Opinion / Web Comments

Developing countries must take lead in emissions rules

By Mukul Sanwal (chinadaily.com.cn) Updated: 2012-12-17 21:08

The most significant outcome of Doha was to formally begin the process of negotiating a new climate agreement. The requirement now is to ensure "the highest possible mitigation efforts by all parties" for "aggregate emission pathways consistent with having a likely chance of holding the increase in global average temperature below 2 degrees C or 1.5 degrees C above pre-industrial levels". But given present emissions, 6 degrees C is more likely by the end of the century, as all countries want others to bear the burden, and clearly a very different framework is needed.

The defining feature of the United Nations Framework Convention on Climate Change was the allocation of efforts to combat climate change on the basis of per-capita income. Developed countries were listed in an annex to the convention, and the central feature of the ongoing negotiations over 20 years has been the efforts of developed countries to end this differentiation.

In this time, the developing countries' primary focus was on the principle of "common but differentiated responsibilities and respective capabilities" focused on short-term needs of implementation, like finance, technology and market mechanisms, rather than allocation of effort between the designated groups of countries. For example, even in Durban in 2011, in the context of maintaining the differentiation, the developing countries pushed for an extension of the Kyoto Protocol without identifying emissions targets for developed countries required by science. There is still no common understanding of an "equitable" approach to climate policy, as different countries emphasise "differentiated responsibilities", "common responsibilities" and "respective capabilities", leading to continuing north-south tension.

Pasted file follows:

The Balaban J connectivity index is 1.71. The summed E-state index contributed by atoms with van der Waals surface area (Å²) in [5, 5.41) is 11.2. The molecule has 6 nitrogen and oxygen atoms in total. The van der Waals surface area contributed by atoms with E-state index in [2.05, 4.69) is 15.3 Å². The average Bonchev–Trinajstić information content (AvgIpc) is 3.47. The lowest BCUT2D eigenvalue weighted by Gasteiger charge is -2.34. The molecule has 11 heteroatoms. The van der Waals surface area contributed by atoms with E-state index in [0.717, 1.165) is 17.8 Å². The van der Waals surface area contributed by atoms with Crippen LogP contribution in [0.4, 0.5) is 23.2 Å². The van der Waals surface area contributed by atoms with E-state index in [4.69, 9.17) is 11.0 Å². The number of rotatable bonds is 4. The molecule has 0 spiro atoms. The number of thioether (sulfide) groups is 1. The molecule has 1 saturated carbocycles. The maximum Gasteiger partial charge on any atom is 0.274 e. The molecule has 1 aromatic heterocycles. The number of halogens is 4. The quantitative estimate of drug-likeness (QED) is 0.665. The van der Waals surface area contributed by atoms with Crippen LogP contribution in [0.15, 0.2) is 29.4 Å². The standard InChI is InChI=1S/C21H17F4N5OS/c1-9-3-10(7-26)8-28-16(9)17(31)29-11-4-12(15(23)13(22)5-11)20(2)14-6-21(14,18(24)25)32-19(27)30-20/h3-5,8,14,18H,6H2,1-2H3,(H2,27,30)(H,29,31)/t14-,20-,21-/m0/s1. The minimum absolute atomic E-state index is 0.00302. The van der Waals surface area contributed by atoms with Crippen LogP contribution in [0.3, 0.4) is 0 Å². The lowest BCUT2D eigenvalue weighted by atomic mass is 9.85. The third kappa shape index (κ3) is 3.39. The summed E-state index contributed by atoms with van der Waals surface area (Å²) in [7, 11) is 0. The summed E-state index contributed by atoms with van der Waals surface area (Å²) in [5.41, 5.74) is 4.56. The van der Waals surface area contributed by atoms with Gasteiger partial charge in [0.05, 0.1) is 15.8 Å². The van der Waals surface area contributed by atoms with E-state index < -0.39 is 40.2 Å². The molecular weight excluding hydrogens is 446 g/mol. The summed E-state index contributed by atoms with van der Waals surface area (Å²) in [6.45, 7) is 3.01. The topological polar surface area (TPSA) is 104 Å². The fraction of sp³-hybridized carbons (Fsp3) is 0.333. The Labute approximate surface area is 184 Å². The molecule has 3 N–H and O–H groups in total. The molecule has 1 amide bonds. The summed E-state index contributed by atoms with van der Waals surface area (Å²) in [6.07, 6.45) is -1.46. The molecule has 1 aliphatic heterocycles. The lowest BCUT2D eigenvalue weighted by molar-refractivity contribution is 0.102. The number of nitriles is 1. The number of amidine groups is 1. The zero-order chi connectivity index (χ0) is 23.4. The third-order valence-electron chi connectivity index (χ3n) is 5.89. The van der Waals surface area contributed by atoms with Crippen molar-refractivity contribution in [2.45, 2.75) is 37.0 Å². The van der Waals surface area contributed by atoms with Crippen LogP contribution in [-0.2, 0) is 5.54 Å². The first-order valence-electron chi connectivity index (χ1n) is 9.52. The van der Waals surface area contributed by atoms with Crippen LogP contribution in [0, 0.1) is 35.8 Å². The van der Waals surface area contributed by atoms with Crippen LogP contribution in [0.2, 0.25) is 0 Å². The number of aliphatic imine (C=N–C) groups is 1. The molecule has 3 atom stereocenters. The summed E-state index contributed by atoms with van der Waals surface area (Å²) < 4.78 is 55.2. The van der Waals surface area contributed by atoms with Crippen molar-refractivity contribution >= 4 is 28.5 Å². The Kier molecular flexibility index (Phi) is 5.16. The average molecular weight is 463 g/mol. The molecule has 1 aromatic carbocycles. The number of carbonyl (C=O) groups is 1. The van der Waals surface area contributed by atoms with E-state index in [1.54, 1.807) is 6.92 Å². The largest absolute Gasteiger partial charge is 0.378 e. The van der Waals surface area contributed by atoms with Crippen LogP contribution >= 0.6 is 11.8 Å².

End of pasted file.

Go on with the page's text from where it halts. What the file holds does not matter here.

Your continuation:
Climate policy outside the UNFCCC has also been driven by the United States, which viewed the Kyoto Protocol with its emission reduction commitments only for developed countries as a "dichotomous" distinction as incomes and emissions continued to rise in many countries considered to be developing countries, reflecting the general pace of global economic growth.

The United States re-engaged in the climate negotiations by convening the Major Economies Forum, and in July 2009, leaders of 17 developed and developing countries agreed that "peaking of global emissions should take place as soon as possible", with large developing countries recognizing the need to reduce their greenhouse gas emissions over a longer time span than the others. This was formalized in the Copenhagen Accord (2009) and Cancun Agreements (2010), blurring the distinction between countries established on the basis of per-capita incomes. Some distinction remained in the nature of the measures or actions, with developed countries alone required to make economywide reductions, and this was also removed at Durban, in 2011.

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